Michelle Berman Marchildon is the Yogi Muse. She’s an award-winning journalist, and the author of Finding More on the Mat: How I Grew Better, Wiser and Stronger through Yoga. Her second book, Theme Weaver: Connect the Power of Inspiration to Teaching Yoga, is for yoga teachers who want to inspire their students. Michelle is a columnist for elephant journal and Origin Magazine and a contributor to Teachasana, My Yoga Online and Yoga Journal. She is an E-RYT 500 with Yoga Alliance and teaches in Denver, Co where she is busy raising two boys, two dogs and one husband. You can follow her on Facebook at Michelle Marchildon, The Yogi Muse. You can find her blog and website at www.YogiMuse.com. And you can take her classes on www.yogadownload.com.

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35 Responses to “Could a Yogi Use a Gun?”

  1. WeRAllNUTS says:

    Sure, I have to protect my genes with all my power. In this case, I'm willing to kill another woman's child in order to protect my own children. In the court case, just claim the incident as self-defense.

  2. Eileen says:

    Michelle, I too, am married to someone from Montana. She isn't much into hunting now, and we don't have any guns in the house. We will be moving to Montana in 18 months, and I have already told her: NO GUNS.

    Here's the thing about "murdering our children": it didn't start last friday. it has been going on for years and years. GET THIS – 8 children or teens are killed EVERYDAY in American by a gun. Yes, that is 8!

    More facts on gun violence here: Suggested Links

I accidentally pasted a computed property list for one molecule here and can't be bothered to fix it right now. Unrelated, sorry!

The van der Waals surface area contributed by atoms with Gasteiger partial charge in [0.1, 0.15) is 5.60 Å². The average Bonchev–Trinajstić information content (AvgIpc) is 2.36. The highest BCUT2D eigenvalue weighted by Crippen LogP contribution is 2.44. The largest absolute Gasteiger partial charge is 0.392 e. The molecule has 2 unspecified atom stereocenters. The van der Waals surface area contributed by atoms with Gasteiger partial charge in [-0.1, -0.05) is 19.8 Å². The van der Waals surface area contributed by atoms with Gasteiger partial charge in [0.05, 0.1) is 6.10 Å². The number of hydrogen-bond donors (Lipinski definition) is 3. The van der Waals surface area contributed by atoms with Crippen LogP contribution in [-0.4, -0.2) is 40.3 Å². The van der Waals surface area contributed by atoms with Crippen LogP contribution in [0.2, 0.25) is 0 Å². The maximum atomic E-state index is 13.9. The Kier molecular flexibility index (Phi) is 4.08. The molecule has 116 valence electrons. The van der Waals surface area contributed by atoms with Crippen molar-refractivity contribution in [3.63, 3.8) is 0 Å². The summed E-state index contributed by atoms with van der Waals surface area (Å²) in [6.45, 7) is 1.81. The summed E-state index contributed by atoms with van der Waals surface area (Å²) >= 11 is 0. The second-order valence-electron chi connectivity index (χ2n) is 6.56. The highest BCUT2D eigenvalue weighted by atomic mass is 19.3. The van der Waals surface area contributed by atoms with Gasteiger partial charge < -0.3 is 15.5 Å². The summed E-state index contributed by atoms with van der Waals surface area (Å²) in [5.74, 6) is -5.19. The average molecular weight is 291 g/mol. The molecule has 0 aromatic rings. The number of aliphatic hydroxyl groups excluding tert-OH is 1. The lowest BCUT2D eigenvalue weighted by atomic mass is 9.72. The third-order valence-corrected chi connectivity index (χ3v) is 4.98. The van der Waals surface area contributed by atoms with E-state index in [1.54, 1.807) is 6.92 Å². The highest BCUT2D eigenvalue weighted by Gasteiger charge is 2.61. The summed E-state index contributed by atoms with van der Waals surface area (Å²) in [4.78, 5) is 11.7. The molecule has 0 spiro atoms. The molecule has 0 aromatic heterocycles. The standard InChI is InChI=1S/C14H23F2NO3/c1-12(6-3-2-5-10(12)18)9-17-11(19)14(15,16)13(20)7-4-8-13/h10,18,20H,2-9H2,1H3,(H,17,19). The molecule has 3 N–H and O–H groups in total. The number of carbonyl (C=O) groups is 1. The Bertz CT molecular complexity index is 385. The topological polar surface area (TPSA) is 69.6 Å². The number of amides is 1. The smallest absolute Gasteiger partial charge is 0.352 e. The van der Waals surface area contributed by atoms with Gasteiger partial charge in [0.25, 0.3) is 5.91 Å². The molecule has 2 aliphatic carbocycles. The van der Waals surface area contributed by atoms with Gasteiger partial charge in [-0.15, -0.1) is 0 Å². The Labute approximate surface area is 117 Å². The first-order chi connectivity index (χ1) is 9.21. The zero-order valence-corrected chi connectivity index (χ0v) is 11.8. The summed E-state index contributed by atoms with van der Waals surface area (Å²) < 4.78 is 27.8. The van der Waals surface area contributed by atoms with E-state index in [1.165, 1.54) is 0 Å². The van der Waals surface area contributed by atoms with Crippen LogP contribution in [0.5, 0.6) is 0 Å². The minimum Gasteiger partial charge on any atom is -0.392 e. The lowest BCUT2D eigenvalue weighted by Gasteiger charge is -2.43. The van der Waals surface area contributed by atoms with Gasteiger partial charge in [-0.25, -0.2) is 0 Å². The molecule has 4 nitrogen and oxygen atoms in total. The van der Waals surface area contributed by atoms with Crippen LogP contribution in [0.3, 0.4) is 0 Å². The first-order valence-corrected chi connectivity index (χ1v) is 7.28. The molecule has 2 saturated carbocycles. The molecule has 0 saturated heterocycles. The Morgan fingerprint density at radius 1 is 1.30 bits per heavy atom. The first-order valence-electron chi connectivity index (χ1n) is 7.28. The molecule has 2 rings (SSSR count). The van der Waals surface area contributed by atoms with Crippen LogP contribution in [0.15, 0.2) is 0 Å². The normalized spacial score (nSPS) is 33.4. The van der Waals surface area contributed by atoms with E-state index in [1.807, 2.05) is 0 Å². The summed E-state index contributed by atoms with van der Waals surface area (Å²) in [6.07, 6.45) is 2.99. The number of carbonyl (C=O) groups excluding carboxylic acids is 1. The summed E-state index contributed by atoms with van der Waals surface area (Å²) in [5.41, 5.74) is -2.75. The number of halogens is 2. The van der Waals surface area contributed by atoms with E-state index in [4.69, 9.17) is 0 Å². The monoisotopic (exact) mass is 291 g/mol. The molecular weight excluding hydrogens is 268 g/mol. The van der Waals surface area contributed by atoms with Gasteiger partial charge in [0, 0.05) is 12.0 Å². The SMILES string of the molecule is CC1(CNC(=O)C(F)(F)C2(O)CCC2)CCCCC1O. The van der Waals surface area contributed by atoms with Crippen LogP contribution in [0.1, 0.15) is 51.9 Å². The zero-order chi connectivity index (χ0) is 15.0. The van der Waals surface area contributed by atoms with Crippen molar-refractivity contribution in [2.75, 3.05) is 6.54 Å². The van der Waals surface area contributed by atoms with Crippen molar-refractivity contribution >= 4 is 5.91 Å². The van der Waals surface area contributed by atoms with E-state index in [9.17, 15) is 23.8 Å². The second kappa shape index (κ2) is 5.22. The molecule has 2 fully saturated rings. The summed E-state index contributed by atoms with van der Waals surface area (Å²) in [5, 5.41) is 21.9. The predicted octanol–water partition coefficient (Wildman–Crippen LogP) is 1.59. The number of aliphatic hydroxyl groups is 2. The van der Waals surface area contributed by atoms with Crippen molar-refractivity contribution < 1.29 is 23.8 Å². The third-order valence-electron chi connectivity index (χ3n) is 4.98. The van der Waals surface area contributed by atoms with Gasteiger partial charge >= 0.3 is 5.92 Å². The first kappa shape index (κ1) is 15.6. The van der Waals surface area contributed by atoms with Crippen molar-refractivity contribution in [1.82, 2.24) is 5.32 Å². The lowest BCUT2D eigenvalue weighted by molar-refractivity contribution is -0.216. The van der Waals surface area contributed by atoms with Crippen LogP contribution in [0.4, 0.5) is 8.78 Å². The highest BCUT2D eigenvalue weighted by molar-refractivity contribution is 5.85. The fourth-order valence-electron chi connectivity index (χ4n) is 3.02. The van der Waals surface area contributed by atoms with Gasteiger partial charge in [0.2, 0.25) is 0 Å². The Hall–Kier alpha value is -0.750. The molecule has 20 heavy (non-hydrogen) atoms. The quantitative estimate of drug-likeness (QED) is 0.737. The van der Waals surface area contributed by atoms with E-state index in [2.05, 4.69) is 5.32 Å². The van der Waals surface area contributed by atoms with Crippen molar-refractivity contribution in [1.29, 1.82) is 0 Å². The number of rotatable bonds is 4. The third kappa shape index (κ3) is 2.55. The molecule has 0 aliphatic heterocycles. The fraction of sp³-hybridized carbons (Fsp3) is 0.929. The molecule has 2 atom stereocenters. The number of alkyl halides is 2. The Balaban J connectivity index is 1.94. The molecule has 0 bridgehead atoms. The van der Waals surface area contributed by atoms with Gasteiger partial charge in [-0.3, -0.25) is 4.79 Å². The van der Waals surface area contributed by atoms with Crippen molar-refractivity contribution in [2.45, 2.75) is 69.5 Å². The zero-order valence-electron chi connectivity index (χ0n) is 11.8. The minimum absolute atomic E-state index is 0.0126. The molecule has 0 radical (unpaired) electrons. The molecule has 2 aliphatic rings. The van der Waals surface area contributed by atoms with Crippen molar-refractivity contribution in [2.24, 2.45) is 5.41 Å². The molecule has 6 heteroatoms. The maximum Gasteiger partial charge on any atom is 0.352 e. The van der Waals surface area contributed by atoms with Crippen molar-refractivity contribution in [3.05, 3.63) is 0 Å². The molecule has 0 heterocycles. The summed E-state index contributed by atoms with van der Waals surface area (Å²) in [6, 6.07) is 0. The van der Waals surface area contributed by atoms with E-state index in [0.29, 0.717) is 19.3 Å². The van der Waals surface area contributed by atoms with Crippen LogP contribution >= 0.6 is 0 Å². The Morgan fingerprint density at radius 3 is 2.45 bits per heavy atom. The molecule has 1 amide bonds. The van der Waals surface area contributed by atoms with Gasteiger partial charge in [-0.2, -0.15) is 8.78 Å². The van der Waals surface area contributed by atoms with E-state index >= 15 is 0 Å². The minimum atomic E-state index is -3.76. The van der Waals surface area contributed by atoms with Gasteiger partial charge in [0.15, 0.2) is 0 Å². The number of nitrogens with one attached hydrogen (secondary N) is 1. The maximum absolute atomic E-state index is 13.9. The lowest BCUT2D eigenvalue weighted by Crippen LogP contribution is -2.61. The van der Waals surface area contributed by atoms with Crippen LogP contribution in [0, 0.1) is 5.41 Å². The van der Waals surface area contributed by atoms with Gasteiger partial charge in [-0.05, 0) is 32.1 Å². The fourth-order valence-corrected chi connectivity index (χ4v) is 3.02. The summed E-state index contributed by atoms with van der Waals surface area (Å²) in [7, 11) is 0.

http://www.bradycampaign.org/facts/gunviolence?s=

    I just don't see how knowing how to shoot a gun is going to help. Doesn't make sense to me at all, especially since all the stats say that more guns mean there is more likely to be more deaths.

  3. Shannon C says:

    I agree with you 100% . Let's shoot together!!

  4. Michelle Marchildon says:

    I agree. I don't want any more guns. I just want to be less afraid of them by understanding them. I'm not going to buy one, or carry one. I just want to know how to safely use it and unload it etc. right now I am paralyzed by the fear of it.

    • Eileen says:

      yes, i understand. to me using a gun would be akin to doing brain surgery. but my response to realizing this about myself is not to learn to shoot one. i figure there are enough people shooting guns around. and hell, jane is such a spot on shot, that i'd be better off standing behind her and letting her take care of any problem that might arise. i mean, she is good!

  5. paul says:

    do you really think you'd have been able to stop this random insanity on a rampage?
    are there statistics to support the reasoning guns=safer?
    is the "yogi" peace-loving or peace-living?
    does "yogi" have any standard meaning, or is a novelty to be defined on a whim?

  6. awfulmycloud says:

    I wish you didn't think you needed a gun. We need less guns and less fear. This has got to stop. http://www.motherjones.com/politics/2012/07/mass-

  7. Revo Luzione says:

    Even Gandhi believed in the right to bear arms. He thought that one of the worst and most egregious thing that the British did in India was to disarm the population.

    From his autobiography: Chapter 27, pg. 446-447), so as to add context: